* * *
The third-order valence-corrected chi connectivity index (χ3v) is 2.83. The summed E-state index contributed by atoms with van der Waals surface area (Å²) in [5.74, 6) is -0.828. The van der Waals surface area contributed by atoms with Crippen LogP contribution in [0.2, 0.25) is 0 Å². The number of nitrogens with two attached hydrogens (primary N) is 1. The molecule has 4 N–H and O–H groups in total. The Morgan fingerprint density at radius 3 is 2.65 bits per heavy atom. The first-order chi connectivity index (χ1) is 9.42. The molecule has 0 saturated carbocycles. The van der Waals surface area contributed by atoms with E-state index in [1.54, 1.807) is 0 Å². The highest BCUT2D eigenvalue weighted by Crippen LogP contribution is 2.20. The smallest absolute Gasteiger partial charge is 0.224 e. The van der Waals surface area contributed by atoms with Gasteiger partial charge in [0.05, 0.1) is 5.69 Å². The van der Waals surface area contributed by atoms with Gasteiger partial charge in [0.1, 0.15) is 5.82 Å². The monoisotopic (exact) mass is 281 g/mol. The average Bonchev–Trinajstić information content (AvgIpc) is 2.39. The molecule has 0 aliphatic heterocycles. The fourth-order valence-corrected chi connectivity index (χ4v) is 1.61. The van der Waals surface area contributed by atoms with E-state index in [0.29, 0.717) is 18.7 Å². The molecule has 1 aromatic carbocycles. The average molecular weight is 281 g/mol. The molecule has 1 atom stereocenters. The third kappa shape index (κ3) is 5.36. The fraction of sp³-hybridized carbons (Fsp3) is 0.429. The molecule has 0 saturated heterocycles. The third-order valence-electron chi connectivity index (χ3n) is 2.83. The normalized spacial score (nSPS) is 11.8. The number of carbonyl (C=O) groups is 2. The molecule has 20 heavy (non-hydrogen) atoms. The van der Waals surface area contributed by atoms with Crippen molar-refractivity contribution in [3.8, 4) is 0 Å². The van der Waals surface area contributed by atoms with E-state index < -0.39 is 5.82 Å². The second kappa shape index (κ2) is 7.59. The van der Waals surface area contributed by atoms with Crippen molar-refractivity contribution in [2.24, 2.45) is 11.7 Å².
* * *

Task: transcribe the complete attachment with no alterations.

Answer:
The third-order valence-corrected chi connectivity index (χ3v) is 2.83. The summed E-state index contributed by atoms with van der Waals surface area (Å²) in [5.74, 6) is -0.828. The van der Waals surface area contributed by atoms with Crippen LogP contribution in [0.2, 0.25) is 0 Å². The number of nitrogens with two attached hydrogens (primary N) is 1. The molecule has 4 N–H and O–H groups in total. The Morgan fingerprint density at radius 3 is 2.65 bits per heavy atom. The first-order chi connectivity index (χ1) is 9.42. The molecule has 0 saturated carbocycles. The van der Waals surface area contributed by atoms with E-state index in [1.54, 1.807) is 0 Å². The highest BCUT2D eigenvalue weighted by Crippen LogP contribution is 2.20. The smallest absolute Gasteiger partial charge is 0.224 e. The van der Waals surface area contributed by atoms with Gasteiger partial charge in [0.05, 0.1) is 5.69 Å². The van der Waals surface area contributed by atoms with Gasteiger partial charge in [0.1, 0.15) is 5.82 Å². The monoisotopic (exact) mass is 281 g/mol. The average Bonchev–Trinajstić information content (AvgIpc) is 2.39. The molecule has 0 aliphatic heterocycles. The fourth-order valence-corrected chi connectivity index (χ4v) is 1.61. The van der Waals surface area contributed by atoms with E-state index in [0.29, 0.717) is 18.7 Å². The molecule has 1 aromatic carbocycles. The average molecular weight is 281 g/mol. The molecule has 1 atom stereocenters. The third kappa shape index (κ3) is 5.36. The fraction of sp³-hybridized carbons (Fsp3) is 0.429. The molecule has 0 saturated heterocycles. The third-order valence-electron chi connectivity index (χ3n) is 2.83. The normalized spacial score (nSPS) is 11.8. The number of carbonyl (C=O) groups is 2. The molecule has 20 heavy (non-hydrogen) atoms. The van der Waals surface area contributed by atoms with Crippen molar-refractivity contribution in [3.8, 4) is 0 Å². The van der Waals surface area contributed by atoms with E-state index < -0.39 is 5.82 Å². The second kappa shape index (κ2) is 7.59. The van der Waals surface area contributed by atoms with Crippen molar-refractivity contribution in [2.24, 2.45) is 11.7 Å².